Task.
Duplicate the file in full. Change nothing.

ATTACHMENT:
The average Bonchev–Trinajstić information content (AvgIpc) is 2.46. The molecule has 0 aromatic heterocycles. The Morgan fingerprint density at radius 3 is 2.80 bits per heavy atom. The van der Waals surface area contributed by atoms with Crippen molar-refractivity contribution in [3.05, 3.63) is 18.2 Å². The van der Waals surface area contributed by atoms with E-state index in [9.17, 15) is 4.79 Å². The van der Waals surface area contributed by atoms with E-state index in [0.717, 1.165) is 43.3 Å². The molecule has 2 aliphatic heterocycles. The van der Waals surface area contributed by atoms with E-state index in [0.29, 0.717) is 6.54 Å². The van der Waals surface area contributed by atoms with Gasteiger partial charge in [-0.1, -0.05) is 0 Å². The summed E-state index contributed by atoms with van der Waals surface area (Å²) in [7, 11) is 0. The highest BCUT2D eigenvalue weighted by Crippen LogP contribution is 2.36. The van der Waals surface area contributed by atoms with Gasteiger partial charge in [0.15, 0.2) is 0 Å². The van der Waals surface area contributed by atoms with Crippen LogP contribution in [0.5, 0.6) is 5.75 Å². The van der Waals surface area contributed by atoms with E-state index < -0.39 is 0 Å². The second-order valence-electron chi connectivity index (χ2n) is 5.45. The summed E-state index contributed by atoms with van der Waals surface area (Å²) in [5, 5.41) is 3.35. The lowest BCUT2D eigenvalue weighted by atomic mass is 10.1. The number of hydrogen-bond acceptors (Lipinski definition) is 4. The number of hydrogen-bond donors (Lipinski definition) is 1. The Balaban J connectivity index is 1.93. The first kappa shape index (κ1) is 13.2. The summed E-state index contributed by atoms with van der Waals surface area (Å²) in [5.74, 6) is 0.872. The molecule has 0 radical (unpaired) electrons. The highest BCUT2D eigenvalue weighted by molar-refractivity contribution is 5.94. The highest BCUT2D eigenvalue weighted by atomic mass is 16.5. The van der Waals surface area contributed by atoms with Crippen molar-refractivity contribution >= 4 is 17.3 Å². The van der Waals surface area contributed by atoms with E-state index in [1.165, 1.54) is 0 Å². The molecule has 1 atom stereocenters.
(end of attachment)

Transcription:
The average Bonchev–Trinajstić information content (AvgIpc) is 2.46. The molecule has 0 aromatic heterocycles. The Morgan fingerprint density at radius 3 is 2.80 bits per heavy atom. The van der Waals surface area contributed by atoms with Crippen molar-refractivity contribution in [3.05, 3.63) is 18.2 Å². The van der Waals surface area contributed by atoms with E-state index in [9.17, 15) is 4.79 Å². The van der Waals surface area contributed by atoms with E-state index in [0.717, 1.165) is 43.3 Å². The molecule has 2 aliphatic heterocycles. The van der Waals surface area contributed by atoms with E-state index in [0.29, 0.717) is 6.54 Å². The van der Waals surface area contributed by atoms with Gasteiger partial charge in [-0.1, -0.05) is 0 Å². The summed E-state index contributed by atoms with van der Waals surface area (Å²) in [7, 11) is 0. The highest BCUT2D eigenvalue weighted by Crippen LogP contribution is 2.36. The van der Waals surface area contributed by atoms with Gasteiger partial charge in [0.15, 0.2) is 0 Å². The van der Waals surface area contributed by atoms with Crippen LogP contribution in [0.5, 0.6) is 5.75 Å². The van der Waals surface area contributed by atoms with E-state index < -0.39 is 0 Å². The second-order valence-electron chi connectivity index (χ2n) is 5.45. The summed E-state index contributed by atoms with van der Waals surface area (Å²) in [5, 5.41) is 3.35. The lowest BCUT2D eigenvalue weighted by atomic mass is 10.1. The number of hydrogen-bond acceptors (Lipinski definition) is 4. The number of hydrogen-bond donors (Lipinski definition) is 1. The Balaban J connectivity index is 1.93. The first kappa shape index (κ1) is 13.2. The summed E-state index contributed by atoms with van der Waals surface area (Å²) in [5.74, 6) is 0.872. The molecule has 0 radical (unpaired) electrons. The highest BCUT2D eigenvalue weighted by molar-refractivity contribution is 5.94. The highest BCUT2D eigenvalue weighted by atomic mass is 16.5. The van der Waals surface area contributed by atoms with Crippen molar-refractivity contribution >= 4 is 17.3 Å². The van der Waals surface area contributed by atoms with E-state index in [1.165, 1.54) is 0 Å². The molecule has 1 atom stereocenters.